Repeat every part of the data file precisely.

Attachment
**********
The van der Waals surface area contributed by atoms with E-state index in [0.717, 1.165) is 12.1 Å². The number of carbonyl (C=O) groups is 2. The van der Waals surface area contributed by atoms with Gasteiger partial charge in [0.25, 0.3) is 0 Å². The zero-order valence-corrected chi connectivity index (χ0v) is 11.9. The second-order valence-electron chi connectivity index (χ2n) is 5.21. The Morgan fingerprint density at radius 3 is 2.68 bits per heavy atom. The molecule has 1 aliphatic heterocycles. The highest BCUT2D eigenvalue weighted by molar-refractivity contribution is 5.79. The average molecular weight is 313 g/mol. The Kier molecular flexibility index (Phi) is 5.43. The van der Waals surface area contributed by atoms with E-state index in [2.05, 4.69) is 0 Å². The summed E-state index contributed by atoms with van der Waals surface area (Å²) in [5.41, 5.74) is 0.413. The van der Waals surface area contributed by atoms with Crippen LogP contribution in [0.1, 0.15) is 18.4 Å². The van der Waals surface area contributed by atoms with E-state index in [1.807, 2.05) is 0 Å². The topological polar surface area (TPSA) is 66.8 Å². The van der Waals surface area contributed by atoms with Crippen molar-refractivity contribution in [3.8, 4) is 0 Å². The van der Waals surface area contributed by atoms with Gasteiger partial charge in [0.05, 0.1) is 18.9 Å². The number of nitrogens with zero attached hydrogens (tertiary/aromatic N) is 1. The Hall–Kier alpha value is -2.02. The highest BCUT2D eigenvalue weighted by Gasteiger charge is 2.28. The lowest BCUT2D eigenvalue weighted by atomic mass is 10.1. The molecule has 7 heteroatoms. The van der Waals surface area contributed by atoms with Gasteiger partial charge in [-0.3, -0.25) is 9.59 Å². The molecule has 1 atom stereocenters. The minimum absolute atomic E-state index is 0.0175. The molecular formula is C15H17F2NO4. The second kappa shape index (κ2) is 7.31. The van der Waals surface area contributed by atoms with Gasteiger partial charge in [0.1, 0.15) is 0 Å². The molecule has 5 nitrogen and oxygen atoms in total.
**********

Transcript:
The van der Waals surface area contributed by atoms with E-state index in [0.717, 1.165) is 12.1 Å². The number of carbonyl (C=O) groups is 2. The van der Waals surface area contributed by atoms with Gasteiger partial charge in [0.25, 0.3) is 0 Å². The zero-order valence-corrected chi connectivity index (χ0v) is 11.9. The second-order valence-electron chi connectivity index (χ2n) is 5.21. The Morgan fingerprint density at radius 3 is 2.68 bits per heavy atom. The molecule has 1 aliphatic heterocycles. The highest BCUT2D eigenvalue weighted by molar-refractivity contribution is 5.79. The average molecular weight is 313 g/mol. The Kier molecular flexibility index (Phi) is 5.43. The van der Waals surface area contributed by atoms with E-state index in [2.05, 4.69) is 0 Å². The summed E-state index contributed by atoms with van der Waals surface area (Å²) in [5.41, 5.74) is 0.413. The van der Waals surface area contributed by atoms with Crippen LogP contribution in [0.1, 0.15) is 18.4 Å². The van der Waals surface area contributed by atoms with E-state index in [1.807, 2.05) is 0 Å². The topological polar surface area (TPSA) is 66.8 Å². The van der Waals surface area contributed by atoms with Crippen molar-refractivity contribution in [3.8, 4) is 0 Å². The van der Waals surface area contributed by atoms with Gasteiger partial charge in [0.05, 0.1) is 18.9 Å². The number of nitrogens with zero attached hydrogens (tertiary/aromatic N) is 1. The Hall–Kier alpha value is -2.02. The highest BCUT2D eigenvalue weighted by Gasteiger charge is 2.28. The lowest BCUT2D eigenvalue weighted by atomic mass is 10.1. The molecule has 7 heteroatoms. The van der Waals surface area contributed by atoms with Gasteiger partial charge in [-0.3, -0.25) is 9.59 Å². The molecule has 1 atom stereocenters. The minimum absolute atomic E-state index is 0.0175. The molecular formula is C15H17F2NO4. The second kappa shape index (κ2) is 7.31. The van der Waals surface area contributed by atoms with Gasteiger partial charge in [0.1, 0.15) is 0 Å². The molecule has 5 nitrogen and oxygen atoms in total.